Perhaps little did anyone suspect the validity of this comparison; for Beethoven was eventually to become the only composer in history of equal stature to Mozart.

And if there is one work for which Beethoven is best known, it is probably his monumental Ninth Symphony, composed between 1822-24. While many scholars would argue that it was Beethoven’s Third Symphony (the “Eroica”) which shattered the symphonic model and rebuilt it in Beethoven’s image, the Ninth is arguably the more profound and immediately captivating of his great symphonies. Many of the great composers of the 19th Century, including Brahms, Bruckner, Dvořák , and especially Wagner and Mahler, pointed to this symphony as a central inspiration in their creative voices. This influence continues unabated today; When the Berlin Wall fell in 1989, Leonard Bernstein conducted a legendary performance of the Ninth Symphony, with a composite orchestra and chorus of Eastern and Western musicians.

Built on an epic scale, yet centered around Schiller’s almost naive poem, the Ninth Symphony ranges in tone from cataclysmic to quiescent, from plaintive to ebullient. Yet the message is clear and simple: in the words of Schuller, “Joy, bright spark of divinity…Thy magic power reunites / All that custom has divided / All men become brothers / Under the sway of thy gentle wings.”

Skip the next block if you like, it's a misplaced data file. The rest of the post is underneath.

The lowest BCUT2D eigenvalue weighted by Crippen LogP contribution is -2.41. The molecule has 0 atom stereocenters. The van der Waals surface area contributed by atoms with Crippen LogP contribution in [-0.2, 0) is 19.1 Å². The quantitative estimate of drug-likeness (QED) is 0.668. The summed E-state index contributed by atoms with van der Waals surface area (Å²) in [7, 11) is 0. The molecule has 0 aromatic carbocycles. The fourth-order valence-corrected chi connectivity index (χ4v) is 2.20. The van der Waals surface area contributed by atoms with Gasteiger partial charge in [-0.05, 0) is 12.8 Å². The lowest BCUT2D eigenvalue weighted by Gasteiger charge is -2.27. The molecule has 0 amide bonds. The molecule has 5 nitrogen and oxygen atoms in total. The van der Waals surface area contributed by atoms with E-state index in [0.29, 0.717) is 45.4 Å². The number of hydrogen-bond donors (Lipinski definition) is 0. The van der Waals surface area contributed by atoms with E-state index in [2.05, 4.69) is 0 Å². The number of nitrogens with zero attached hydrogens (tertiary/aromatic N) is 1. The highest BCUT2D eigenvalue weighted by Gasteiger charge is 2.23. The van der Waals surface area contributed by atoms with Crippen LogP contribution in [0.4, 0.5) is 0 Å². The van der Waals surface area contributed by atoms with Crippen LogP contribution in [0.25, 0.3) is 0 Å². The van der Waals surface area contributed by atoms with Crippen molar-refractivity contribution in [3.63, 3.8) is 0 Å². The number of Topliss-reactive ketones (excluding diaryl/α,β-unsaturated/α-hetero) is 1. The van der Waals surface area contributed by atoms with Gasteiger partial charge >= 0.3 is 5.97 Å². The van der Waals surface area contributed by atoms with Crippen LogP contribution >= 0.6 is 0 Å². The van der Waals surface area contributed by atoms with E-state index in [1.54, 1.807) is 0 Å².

Built in the traditional four movements, the Ninth Symphony manages to sound utterly original in its structure–particularly in its final movement, scored for orchestra, chorus, and vocal soloists. In this movement, the orchestra literally starts and stops several times, searching for the right voice to express itself. Finally, as if scolding the orchestra, the bass soloist exclaims, “O friends, no more of these sounds! Let us sing more cheerful songs, more full of joy!” With that, all hesitation and confusion is cleared; and the musicians launch into an unparalleled expression of joy, ending with an echoing call to mankind: “Do you fall in worship, you millions? World, do you know your Creator? Seek Him in the heavens! Above the stars must He dwell.”